Under the Hood

Study: Having These Personality Traits Would Make You Broke In Retirement

Retirement is an important part of life. You become free of all the stress at work, you can have more time with your family and focus on things that you like.

However, it may not always be a positive experience for people. Despite their age, some people avoid retirement due to financial issues and getting that dream vacation may not be the best option for them. 

It is important to retire with financial security. But that may be a problem for some people, especially those with certain personality traits. 

A new study, published in the journal Psychology and Aging, shows that personality plays an important role in how people spend their money. Researchers found that conscientiousness, financial self-efficacy, being adventurous or more neurotic have impacts on one’s spending before and after retirement. 

The study analyzed data from over 3,600 people in the U.S., ages 50 and older. Researchers looked at their personality and tax data. 

They found that conscientiousness and financial self-efficacy led people to spending their retirement savings slower than other participants. These people are either organized, hardworking and cautious or with a strong sense of resilience and control over financial situations.

Meanwhile, the participants who were open to new experiences, more agreeable or sympathetic and more neurotic or moody appeared more likely to retire with less money. People who also experienced negative emotions, such as fear, frustration and boredom, may also spend more than others.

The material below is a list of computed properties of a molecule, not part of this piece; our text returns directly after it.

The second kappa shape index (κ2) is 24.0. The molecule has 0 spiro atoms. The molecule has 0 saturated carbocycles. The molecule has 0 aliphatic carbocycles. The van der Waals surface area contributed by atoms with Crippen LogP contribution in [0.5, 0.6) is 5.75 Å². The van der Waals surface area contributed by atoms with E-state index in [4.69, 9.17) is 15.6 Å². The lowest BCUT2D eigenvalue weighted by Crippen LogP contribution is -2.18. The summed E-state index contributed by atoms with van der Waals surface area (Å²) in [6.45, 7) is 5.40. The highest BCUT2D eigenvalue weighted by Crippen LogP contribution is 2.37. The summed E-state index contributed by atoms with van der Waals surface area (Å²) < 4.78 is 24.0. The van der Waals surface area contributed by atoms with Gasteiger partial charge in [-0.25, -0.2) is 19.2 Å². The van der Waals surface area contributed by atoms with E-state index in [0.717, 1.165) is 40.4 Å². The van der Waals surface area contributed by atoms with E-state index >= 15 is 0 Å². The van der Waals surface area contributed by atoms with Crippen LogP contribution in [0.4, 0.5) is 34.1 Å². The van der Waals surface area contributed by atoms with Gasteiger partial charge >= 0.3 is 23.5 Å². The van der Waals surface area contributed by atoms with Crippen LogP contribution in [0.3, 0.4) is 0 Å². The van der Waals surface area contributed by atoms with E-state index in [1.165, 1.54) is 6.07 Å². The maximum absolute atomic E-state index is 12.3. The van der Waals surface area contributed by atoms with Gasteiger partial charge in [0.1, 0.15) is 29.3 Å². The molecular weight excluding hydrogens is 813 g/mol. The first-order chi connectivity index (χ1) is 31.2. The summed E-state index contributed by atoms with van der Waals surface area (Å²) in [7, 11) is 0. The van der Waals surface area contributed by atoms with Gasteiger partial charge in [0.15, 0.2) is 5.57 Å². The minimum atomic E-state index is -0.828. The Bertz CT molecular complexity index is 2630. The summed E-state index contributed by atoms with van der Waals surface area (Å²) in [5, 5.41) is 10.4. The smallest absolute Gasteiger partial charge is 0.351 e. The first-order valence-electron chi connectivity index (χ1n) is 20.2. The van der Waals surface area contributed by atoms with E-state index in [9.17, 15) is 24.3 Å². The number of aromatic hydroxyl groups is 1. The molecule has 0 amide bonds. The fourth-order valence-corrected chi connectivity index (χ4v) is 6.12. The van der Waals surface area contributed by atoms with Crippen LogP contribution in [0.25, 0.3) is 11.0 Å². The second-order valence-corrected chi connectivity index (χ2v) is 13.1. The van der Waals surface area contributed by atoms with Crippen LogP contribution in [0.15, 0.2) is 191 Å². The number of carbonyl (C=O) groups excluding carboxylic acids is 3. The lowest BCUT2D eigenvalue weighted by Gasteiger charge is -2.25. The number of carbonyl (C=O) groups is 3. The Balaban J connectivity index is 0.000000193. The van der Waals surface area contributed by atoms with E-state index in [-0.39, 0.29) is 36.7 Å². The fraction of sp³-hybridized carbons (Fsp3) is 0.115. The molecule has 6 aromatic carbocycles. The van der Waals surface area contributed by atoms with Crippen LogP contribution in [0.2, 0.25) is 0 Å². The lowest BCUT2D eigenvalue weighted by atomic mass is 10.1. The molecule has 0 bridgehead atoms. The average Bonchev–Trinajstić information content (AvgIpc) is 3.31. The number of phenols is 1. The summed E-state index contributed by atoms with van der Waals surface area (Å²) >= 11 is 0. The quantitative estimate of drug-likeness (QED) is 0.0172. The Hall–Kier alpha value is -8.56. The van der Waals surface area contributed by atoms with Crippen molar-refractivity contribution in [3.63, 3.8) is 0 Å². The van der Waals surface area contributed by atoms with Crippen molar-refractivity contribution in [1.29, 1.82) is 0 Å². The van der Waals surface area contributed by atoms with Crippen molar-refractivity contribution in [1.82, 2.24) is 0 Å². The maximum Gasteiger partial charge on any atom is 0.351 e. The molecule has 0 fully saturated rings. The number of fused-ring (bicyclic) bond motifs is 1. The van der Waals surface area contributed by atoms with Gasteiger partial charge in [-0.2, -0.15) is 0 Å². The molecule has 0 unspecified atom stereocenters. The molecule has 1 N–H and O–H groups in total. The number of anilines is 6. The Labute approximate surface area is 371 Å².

“Research suggests that those higher in openness tend to place less value on material goods and more on experiences, but also demonstrate impulsiveness and less prudent money management behaviors, which again may result in higher withdrawal rates,” Sarah Asebedo, study author and a financial planning professor at Texas Tech University, told MarketWatch.

She explained that people who are also caring tend to give more financial support to others, like their family and friends. However, her team noted a higher withdrawal rate is not always a bad thing. 

“A higher portfolio withdrawal rate is concerning if it places the individual on a path to run out of money too early,” Asebedo added. “However, if the higher portfolio withdrawal rate does not run the risk of running out of money, then it may very well be facilitating a life well-lived.” 

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